Bringing home the troops. For years, liberals have decried the fact that poor people’s children are the primary defenders of this nation, putting themselves in harm’s way to protect the rest of us. But Trump is the only recent President with the guts to recall the troops from Syria, Afghanistan and elsewhere. Predictably, The New York Times, which sadly has let its virulent anti-Trump obsession destroy its reputation for fairness, has castigated Trump’s action and led the charge to expose the “danger” of the U.S. precipitously abandoning these war zones. Fortunately for publisher A.G. Sulzberger and executive editor Dean Baquet, neither has a child fighting in these overseas hell holes. Good for Trump!
Denuding the dictators. Obama won the Nobel Peace Prize for promises. Trump won’t win a Nobel, but he neutralized North Korea and bombed ISIS back to the Stone Age. And if I were Vladimir Putin, I’d demand Trump return my collusion bribes, because Russia hasn’t gotten much from this administration.
Bolstering the border. Obviously, Trump’s wall phobia is nuts, and separating migrant parents from children is awful, but … most Americans can see the wisdom in not letting too many people into the country who'll turn out to be net takers rather than net contributors. Should poor people and threatened people and sick people be allowed into the U.S.? Sure, but in an organized and limited manner. What most people oppose is wholesale immigration, where the U.S. imports anybody among the “tired, poor, huddled masses” who wants in. That may not be what Democrats want either, but it sure is the perception of the current candidate crop.
Not playing the elitist game. People despise politicians. They detest elitists. And they deplore the McConnells, Pelosis, Schumers, Comeys, Washington Posts and all the others that make up the Washington establishment. Trump is rich but he sure ain’t “elitist.” Establishment Washington hates him as much as he does them. And that’s another plus for the incumbent.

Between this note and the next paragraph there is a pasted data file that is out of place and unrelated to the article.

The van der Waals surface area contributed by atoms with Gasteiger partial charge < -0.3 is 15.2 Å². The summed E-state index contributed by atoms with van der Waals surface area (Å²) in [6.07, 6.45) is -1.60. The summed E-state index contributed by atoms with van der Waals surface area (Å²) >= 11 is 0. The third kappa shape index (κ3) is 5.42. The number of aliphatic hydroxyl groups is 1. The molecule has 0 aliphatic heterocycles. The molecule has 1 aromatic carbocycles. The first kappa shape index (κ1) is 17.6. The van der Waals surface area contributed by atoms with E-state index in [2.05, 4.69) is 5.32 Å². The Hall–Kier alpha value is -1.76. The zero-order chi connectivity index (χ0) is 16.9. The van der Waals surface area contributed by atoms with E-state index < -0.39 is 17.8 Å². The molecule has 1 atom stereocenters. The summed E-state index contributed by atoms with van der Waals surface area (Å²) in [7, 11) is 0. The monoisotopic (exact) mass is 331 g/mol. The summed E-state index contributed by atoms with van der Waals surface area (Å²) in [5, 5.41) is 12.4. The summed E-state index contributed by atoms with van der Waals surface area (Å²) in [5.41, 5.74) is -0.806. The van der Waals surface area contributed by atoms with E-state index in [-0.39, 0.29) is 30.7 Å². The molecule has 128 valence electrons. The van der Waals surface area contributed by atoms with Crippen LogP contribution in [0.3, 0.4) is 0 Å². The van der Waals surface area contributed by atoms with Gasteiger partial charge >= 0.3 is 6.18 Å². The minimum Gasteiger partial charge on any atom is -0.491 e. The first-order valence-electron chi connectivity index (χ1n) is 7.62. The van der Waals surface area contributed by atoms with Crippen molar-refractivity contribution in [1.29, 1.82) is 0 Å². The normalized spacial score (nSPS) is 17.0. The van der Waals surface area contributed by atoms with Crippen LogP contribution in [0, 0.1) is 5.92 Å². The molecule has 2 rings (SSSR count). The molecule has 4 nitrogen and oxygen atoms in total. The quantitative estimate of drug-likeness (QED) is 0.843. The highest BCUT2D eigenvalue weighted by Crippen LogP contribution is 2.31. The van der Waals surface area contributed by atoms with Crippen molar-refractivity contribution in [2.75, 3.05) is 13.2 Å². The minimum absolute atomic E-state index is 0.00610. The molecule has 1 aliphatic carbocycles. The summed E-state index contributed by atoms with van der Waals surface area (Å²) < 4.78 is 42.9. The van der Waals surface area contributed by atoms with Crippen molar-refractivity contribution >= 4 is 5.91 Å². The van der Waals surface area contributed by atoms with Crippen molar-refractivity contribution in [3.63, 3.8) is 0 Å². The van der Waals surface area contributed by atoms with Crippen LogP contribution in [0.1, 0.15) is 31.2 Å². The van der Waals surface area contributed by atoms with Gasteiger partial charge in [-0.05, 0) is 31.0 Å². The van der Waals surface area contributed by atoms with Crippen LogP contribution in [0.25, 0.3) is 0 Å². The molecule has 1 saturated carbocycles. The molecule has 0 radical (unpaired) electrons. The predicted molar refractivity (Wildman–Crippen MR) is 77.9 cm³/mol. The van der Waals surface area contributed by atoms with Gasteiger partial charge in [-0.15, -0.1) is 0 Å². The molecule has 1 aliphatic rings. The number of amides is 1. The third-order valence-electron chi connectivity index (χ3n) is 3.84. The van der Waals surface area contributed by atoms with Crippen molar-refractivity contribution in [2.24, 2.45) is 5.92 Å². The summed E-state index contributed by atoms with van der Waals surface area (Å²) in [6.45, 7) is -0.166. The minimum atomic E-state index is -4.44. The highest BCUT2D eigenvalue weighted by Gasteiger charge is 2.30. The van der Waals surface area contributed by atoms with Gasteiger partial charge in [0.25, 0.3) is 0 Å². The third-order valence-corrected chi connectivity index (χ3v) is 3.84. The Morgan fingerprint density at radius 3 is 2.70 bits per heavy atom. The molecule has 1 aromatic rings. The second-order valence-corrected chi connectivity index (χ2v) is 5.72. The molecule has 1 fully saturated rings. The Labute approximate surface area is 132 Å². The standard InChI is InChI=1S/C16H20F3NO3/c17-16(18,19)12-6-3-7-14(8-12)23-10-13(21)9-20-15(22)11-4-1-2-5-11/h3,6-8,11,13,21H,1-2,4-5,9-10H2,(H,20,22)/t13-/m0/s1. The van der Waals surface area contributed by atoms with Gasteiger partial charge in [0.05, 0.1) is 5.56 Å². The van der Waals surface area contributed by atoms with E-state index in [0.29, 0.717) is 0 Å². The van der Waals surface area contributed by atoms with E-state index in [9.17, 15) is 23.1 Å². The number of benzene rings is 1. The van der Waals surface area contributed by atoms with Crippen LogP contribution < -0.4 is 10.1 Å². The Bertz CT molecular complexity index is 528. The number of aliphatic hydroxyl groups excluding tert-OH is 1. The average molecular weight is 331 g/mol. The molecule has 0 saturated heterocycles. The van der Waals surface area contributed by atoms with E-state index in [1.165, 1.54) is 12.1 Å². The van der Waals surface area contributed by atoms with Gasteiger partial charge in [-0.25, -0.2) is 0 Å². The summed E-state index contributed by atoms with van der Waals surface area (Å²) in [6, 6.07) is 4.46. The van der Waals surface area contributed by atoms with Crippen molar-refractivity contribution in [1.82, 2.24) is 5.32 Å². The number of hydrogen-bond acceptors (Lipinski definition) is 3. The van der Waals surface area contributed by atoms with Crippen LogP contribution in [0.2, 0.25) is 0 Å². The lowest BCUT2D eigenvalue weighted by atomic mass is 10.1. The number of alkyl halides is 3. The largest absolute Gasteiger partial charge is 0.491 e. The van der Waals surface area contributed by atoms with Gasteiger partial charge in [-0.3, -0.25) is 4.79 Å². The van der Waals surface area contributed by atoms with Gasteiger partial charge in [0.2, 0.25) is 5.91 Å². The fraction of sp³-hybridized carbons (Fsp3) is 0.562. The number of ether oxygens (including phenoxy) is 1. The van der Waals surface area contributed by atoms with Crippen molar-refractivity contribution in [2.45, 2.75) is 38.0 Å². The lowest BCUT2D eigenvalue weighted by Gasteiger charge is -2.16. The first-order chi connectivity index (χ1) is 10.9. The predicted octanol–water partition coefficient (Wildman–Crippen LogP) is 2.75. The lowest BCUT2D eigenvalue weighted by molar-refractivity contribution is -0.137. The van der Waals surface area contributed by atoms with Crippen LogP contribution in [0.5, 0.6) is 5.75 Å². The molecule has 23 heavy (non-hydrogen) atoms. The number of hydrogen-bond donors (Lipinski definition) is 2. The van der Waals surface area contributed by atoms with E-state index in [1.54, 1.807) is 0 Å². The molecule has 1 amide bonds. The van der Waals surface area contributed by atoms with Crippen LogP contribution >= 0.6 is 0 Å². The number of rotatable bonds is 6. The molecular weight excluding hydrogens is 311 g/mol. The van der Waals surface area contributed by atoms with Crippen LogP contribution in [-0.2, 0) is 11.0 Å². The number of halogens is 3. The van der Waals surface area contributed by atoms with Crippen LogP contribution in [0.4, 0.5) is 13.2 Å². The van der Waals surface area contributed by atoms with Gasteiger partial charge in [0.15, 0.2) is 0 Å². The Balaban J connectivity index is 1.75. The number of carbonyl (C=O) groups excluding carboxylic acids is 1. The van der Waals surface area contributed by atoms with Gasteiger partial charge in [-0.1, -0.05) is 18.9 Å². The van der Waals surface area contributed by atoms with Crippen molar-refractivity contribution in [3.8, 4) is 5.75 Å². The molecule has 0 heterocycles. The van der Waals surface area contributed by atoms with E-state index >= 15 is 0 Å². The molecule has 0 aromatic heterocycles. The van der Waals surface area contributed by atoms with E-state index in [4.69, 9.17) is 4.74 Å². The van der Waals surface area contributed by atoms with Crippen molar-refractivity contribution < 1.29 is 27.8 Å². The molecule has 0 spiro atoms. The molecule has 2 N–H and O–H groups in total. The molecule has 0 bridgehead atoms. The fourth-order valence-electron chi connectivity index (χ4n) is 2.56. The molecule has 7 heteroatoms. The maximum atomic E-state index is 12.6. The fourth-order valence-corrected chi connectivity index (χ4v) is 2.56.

Supporting making money. Trump, thank goodness for anybody who’s got to support a family, is pro-business. Democrats abhor the fat cats who make more money and the businesses which support them. Trump’s philosophy and policies have cut taxes, increased GNP, lowered unemployment, increased wages, ignited the stock market and caused the U.S. economy to hum at increasingly-higher levels. Sure, the rich have gotten richer, but so have the less rich. And that, too, wasn’t the case under Obama. A political party that's vehemently “anti-business” shouldn’t be running this particular country.
If you’re still not convinced that Donald Trump could well be the next President of the United States, consider three final words: Amazon New York.
The tragedy of Amazon pulling all its employment, tax payments and ancillary jobs out of Queens is the greatest warning yet that the prevailing Democrat wisdom is dangerous for the country. When a few loudmouthed, anti-business socialists won the day, the real losers were all the Long Island deli workers and livery drivers and school teachers who would’ve made better lives for their families.
Let’s see who those folks vote for in 2020.
Fraser P. Seitel has been a communications consultant, author and teacher for 40 years. He’s author of the Pearson text “The Practice of Public Relations,” now in its 13th edition, and co-author of “Rethinking Reputation" and "Idea Wise.”He may be reached directly at firstname.lastname@example.org.